4. Protecting Oneself against Dangerous or Annoying Animals

4.1. Dangerous Animals

When addressing the subject of dangerous animals, all of the vinaya texts focus primarily on snakes, which are often discussed in conjunction with scorpions, centipedes, and venomous insects.36 In general, the guidelines on how to deal with these creatures fall into three distinct categories: How to behave when entering buildings; where and how to construct buildings and/or organize meetings; and the measures to take when confronted with a dangerous animal.
First, as the Dharmaguptaka vinaya clearly states (T no. 1428, 22: 49.931a23–25), one should always check that no dangerous animals are inside a room before entering. If such an animal is present, one must ensure that it leaves safely. Moreover, special care should be taken in toilets and washing places, as these are particularly dangerous areas.37 Before entering them, one should check for snakes, scorpions, centipedes, and venomous insects. If any are present, they should be chased away (T no. 1428, 22: 49.932b12–13; 49.932a22–23).38 Snakes and insects are also likely to hide in robes and sleeping mats. Therefore, these items should be shaken before use.39
Second, every effort should be made to avoid places where snakes and venomous insects tend to congregate and/or to make it difficult for these creatures to endanger one’s life.40 For instance, the Dharmaguptaka vinaya warns monastics not to spend the rain retreat anywhere that is known to house snakes (T no. 1428, 22: 37.834b9–12). In the same vein, the Mahīśāsaka vinaya (T no. 1421, 22: 18.127b2–6) asserts that the poṣadha ceremony (a ceremony at which the prātimokṣa list of disciplinary rules, is recited; it is held every two weeks) may be truncated if dangerous animals (e shou 惡獸), venomous insects, or snakes threaten the participants.41 Similarly, the Sarvāstivāda vinaya cautions monastics to avoid places that might house snakes or venomous insects. When constructing a monastery or choosing a location for the rain retreat, there should be no danger of venomous bites, mosquitoes, or flies, no big winds or oppressive heat, and silence throughout the day and night (T no. 1435, 23: 34.244c1–11; 56.416c1–6; 57.421b6–12). No snakes, centipedes, or venomous insects should be living between the bricks of a monastic building (34.243c11–12). Bathrooms are always humid, so they must be constructed with efficient drainage systems to discourage infestation by insects and snakes, as well as drain holes that these animals cannot use (37.270c8–12). Monastics should also ensure that snakes and insects do not enter their clothes while they are bathing (38.277b25–29). When constructing a toilet block, the cesspit should be buried in the ground so that animals (such as cows, horses, apes, and dogs) cannot disturb it; it should also be well covered so that snakes and insects cannot enter it and lie in wait for the monks (38.276a26–b1).42 The Dharmaguptaka vinaya (T no. 1428, 22: 50.942c9–12) asserts that the path for walking meditation should be paved to minimize the risk of attack from snakes, scorpions, or centipedes.43 Finally, the Mūlasarvāstivāda vinaya (T no. 1442, 23: 12.688b29–c1) clearly states that any place where snakes, scorpions, insects, or ants (yi 蟻) congregate is unsuitable for monks.44 Places that house thieves are categorized as “dangerous” (jing 驚); those that are inhabited by tigers, leopards, and wolves are “dreadful” (bu 怖); and those that are blighted by mosquitoes and flies, snakes and scorpions, or wind and heat are “perilous” (weinan 畏難; T no. 1442, 23: 12.688b29–c1). Therefore, ideally, monasteries should be built in quiet places that are not susceptible to excessive wind or heat and where there are no mosquitoes, flies, snakes, or scorpions (T no. 1450, 24: 8.139c9–11).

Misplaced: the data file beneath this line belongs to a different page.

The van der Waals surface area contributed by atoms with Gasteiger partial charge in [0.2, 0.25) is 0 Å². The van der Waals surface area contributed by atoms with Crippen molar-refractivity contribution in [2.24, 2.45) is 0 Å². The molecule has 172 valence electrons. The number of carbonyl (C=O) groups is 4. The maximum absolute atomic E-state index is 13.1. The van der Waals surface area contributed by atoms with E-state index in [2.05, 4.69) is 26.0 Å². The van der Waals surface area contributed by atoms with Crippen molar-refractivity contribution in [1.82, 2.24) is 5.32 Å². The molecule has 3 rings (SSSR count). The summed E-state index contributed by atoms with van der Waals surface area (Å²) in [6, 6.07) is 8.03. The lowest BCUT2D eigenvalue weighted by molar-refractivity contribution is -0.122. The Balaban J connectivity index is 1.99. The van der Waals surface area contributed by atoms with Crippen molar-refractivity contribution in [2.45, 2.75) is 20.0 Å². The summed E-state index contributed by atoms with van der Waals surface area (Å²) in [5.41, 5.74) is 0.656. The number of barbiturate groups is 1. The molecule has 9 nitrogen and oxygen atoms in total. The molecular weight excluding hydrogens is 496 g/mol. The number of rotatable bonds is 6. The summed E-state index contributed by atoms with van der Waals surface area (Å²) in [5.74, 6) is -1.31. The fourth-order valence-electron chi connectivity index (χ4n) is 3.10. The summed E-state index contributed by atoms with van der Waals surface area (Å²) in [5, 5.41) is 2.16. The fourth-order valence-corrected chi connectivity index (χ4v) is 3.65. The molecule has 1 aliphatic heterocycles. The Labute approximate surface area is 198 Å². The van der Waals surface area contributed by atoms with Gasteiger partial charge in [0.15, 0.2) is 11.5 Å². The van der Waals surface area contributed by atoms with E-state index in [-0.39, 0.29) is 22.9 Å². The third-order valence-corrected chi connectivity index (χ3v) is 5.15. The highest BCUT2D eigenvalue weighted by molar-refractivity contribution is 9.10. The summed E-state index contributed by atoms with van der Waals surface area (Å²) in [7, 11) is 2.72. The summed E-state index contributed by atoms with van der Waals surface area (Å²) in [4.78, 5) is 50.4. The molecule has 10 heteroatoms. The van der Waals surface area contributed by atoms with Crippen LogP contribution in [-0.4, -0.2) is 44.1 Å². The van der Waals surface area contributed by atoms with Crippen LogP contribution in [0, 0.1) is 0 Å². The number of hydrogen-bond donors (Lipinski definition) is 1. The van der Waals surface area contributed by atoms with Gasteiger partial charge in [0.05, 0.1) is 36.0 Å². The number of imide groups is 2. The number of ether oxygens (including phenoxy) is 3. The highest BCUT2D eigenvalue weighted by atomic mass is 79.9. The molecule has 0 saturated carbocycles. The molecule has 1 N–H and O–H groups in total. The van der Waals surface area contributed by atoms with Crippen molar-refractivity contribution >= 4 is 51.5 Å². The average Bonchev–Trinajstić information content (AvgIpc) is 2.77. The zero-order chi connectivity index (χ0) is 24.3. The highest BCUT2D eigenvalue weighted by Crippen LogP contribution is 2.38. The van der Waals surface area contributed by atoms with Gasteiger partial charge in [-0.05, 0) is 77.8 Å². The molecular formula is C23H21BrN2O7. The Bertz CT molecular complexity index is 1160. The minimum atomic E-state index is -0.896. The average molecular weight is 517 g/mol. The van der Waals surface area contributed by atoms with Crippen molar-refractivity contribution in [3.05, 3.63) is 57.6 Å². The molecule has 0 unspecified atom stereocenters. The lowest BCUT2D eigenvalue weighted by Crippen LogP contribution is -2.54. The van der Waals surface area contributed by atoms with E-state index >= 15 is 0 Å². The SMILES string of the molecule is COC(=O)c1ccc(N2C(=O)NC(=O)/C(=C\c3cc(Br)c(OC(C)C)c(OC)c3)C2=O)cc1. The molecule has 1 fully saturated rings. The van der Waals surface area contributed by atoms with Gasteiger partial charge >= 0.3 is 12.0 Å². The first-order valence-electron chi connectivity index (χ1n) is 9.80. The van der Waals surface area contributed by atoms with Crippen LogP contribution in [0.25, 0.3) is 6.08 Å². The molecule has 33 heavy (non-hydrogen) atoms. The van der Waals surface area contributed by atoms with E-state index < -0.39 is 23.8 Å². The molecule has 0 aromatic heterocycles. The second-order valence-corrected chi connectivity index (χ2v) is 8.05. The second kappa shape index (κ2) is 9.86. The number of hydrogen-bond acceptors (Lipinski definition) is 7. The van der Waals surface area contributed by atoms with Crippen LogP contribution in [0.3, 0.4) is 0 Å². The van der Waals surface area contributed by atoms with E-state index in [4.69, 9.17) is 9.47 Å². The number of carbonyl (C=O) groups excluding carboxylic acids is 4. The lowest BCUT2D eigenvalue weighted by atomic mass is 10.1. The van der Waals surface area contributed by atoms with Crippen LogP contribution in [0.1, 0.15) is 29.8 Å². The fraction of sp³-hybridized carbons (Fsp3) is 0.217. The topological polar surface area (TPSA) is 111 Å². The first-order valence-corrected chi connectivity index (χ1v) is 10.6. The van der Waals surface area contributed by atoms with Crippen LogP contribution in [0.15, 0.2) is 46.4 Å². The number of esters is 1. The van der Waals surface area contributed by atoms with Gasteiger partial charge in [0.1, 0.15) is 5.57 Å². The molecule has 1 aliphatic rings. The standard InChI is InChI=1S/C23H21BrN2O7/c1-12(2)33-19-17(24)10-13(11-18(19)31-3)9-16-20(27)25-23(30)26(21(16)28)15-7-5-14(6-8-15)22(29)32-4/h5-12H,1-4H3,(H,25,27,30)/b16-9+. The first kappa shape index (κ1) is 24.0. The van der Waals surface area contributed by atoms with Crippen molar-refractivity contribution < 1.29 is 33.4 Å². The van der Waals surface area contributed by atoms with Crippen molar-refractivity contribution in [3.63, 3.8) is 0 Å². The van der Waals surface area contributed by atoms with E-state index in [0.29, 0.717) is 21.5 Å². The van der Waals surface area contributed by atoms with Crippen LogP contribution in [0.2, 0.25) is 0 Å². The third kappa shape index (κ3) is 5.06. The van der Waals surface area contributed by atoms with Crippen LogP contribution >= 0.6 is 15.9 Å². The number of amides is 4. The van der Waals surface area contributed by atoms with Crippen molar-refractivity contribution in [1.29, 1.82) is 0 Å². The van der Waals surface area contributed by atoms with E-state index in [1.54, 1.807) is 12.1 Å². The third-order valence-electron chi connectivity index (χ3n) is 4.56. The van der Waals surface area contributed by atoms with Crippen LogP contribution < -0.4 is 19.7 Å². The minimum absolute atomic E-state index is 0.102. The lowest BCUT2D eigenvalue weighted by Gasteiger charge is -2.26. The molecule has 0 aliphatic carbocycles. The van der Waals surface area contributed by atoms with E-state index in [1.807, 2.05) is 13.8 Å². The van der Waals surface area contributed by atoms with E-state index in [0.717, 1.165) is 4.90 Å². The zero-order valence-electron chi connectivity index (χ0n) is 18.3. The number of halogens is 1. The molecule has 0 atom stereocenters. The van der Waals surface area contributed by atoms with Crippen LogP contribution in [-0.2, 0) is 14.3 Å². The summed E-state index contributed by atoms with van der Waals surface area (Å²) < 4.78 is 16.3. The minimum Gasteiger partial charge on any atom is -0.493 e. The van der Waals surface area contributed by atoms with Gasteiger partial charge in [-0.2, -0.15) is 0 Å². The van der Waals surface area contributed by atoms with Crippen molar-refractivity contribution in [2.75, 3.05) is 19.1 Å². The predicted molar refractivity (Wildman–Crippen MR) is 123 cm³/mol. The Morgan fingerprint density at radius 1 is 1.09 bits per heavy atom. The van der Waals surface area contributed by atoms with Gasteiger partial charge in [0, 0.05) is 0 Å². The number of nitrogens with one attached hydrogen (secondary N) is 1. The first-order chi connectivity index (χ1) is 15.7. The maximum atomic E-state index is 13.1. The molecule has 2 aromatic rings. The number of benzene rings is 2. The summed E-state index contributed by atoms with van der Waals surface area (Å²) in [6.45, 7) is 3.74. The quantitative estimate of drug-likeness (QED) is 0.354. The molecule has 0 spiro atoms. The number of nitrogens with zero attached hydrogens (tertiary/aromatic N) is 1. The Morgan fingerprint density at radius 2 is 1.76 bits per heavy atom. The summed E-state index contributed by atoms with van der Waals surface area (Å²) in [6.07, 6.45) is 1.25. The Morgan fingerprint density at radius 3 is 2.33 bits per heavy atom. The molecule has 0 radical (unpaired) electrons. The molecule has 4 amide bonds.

Houses and rooms should also be constructed in such a way that snakes and venomous insects cannot enter. For instance, the Dharmaguptaka vinaya (T no. 1428, 22: 50.937c2–6) suggests that doors should include a small hole for fresh air, but this should be fitted with a cover to prevent the entry of snakes and harmful insects.45 Further safeguards should be incorporated into furniture. For instance, beds must have legs to reduce the risk of snakes and venomous insects lying in wait on the sleeping surface (T no. 1428, 22: 50.937b15–17).46 However, care should be taken not to harm snakes. For instance, burning wood is a pācittika offense, because snakes hiding in the woodpile might be injured or killed by this practice (T no. 1428, 22: 16.675a17–c7).47
In the event of a bite from a venomous snake, the Buddha allows the use of a magic spell to counteract the venom.48 In the Dharmaguptaka vinaya version (T no. 1428, 22: 42.871a5–7), the spell reads as follows: “Now I have a kind heart; remove all venom; now calm down; break off, extinguish and remove the venom; honor to the Bhagavat.” In the same vinaya (T no. 1428, 22: 42.870c29–871a1), the Buddha also permits cutting the wound with a knife to release the venom and the use of medicine. Interestingly, though, he suggests that the monk would not have been bitten if he had displayed kindness to all living creatures.